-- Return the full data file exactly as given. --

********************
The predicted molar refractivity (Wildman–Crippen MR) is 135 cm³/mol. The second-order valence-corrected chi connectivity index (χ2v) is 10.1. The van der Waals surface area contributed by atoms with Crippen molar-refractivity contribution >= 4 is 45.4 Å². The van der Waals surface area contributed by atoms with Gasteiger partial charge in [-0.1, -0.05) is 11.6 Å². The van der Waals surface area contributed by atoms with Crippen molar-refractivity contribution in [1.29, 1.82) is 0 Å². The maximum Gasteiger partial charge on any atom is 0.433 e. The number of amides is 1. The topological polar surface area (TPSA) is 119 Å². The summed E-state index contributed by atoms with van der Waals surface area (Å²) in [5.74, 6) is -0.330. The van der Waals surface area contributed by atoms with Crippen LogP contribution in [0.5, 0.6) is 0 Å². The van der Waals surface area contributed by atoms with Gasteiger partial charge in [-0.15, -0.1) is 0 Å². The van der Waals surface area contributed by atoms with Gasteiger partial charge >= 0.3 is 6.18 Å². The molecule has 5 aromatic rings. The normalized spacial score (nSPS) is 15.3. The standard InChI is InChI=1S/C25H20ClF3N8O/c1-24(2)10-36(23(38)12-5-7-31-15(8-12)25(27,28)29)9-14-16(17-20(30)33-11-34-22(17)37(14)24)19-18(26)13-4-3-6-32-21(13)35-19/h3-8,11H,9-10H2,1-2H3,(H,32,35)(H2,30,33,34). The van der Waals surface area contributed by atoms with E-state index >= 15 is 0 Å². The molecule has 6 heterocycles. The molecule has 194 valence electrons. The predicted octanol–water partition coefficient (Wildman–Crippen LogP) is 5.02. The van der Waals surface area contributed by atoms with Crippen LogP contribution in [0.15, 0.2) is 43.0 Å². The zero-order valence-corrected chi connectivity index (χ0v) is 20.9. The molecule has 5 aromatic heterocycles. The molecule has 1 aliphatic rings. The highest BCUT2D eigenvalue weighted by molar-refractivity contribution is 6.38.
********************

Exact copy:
The predicted molar refractivity (Wildman–Crippen MR) is 135 cm³/mol. The second-order valence-corrected chi connectivity index (χ2v) is 10.1. The van der Waals surface area contributed by atoms with Crippen molar-refractivity contribution >= 4 is 45.4 Å². The van der Waals surface area contributed by atoms with Gasteiger partial charge in [-0.1, -0.05) is 11.6 Å². The van der Waals surface area contributed by atoms with Crippen molar-refractivity contribution in [1.29, 1.82) is 0 Å². The maximum Gasteiger partial charge on any atom is 0.433 e. The number of amides is 1. The topological polar surface area (TPSA) is 119 Å². The summed E-state index contributed by atoms with van der Waals surface area (Å²) in [5.74, 6) is -0.330. The van der Waals surface area contributed by atoms with Crippen LogP contribution in [0.5, 0.6) is 0 Å². The van der Waals surface area contributed by atoms with Gasteiger partial charge in [-0.15, -0.1) is 0 Å². The van der Waals surface area contributed by atoms with Gasteiger partial charge >= 0.3 is 6.18 Å². The molecule has 5 aromatic rings. The normalized spacial score (nSPS) is 15.3. The standard InChI is InChI=1S/C25H20ClF3N8O/c1-24(2)10-36(23(38)12-5-7-31-15(8-12)25(27,28)29)9-14-16(17-20(30)33-11-34-22(17)37(14)24)19-18(26)13-4-3-6-32-21(13)35-19/h3-8,11H,9-10H2,1-2H3,(H,32,35)(H2,30,33,34). The van der Waals surface area contributed by atoms with E-state index >= 15 is 0 Å². The molecule has 6 heterocycles. The molecule has 194 valence electrons. The predicted octanol–water partition coefficient (Wildman–Crippen LogP) is 5.02. The van der Waals surface area contributed by atoms with Crippen LogP contribution in [0.15, 0.2) is 43.0 Å². The zero-order valence-corrected chi connectivity index (χ0v) is 20.9. The molecule has 5 aromatic heterocycles. The molecule has 1 aliphatic rings. The highest BCUT2D eigenvalue weighted by molar-refractivity contribution is 6.38.